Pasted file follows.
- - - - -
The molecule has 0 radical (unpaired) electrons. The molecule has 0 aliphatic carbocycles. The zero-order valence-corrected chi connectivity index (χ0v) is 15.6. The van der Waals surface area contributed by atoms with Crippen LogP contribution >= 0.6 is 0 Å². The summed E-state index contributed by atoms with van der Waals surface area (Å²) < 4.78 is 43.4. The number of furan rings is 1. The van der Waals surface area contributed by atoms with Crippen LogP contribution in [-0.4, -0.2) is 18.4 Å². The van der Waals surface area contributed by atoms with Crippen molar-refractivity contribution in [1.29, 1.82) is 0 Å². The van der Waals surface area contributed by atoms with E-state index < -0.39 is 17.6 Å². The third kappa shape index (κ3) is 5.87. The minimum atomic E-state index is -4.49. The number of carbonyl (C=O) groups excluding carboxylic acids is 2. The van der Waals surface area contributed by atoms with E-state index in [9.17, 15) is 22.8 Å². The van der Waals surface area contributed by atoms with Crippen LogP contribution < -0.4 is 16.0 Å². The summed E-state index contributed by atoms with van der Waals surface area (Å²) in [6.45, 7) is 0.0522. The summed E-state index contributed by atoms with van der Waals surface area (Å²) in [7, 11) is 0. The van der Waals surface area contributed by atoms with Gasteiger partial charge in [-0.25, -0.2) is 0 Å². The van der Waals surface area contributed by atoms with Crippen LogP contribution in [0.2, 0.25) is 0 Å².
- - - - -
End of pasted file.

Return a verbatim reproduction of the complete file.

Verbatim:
The molecule has 0 radical (unpaired) electrons. The molecule has 0 aliphatic carbocycles. The zero-order valence-corrected chi connectivity index (χ0v) is 15.6. The van der Waals surface area contributed by atoms with Crippen LogP contribution >= 0.6 is 0 Å². The summed E-state index contributed by atoms with van der Waals surface area (Å²) < 4.78 is 43.4. The number of furan rings is 1. The van der Waals surface area contributed by atoms with Crippen LogP contribution in [-0.4, -0.2) is 18.4 Å². The van der Waals surface area contributed by atoms with Crippen molar-refractivity contribution in [1.29, 1.82) is 0 Å². The van der Waals surface area contributed by atoms with E-state index < -0.39 is 17.6 Å². The third kappa shape index (κ3) is 5.87. The minimum atomic E-state index is -4.49. The number of carbonyl (C=O) groups excluding carboxylic acids is 2. The van der Waals surface area contributed by atoms with E-state index in [9.17, 15) is 22.8 Å². The van der Waals surface area contributed by atoms with Crippen LogP contribution < -0.4 is 16.0 Å². The summed E-state index contributed by atoms with van der Waals surface area (Å²) in [6.45, 7) is 0.0522. The summed E-state index contributed by atoms with van der Waals surface area (Å²) in [7, 11) is 0. The van der Waals surface area contributed by atoms with Gasteiger partial charge in [-0.25, -0.2) is 0 Å². The van der Waals surface area contributed by atoms with Crippen LogP contribution in [0.2, 0.25) is 0 Å².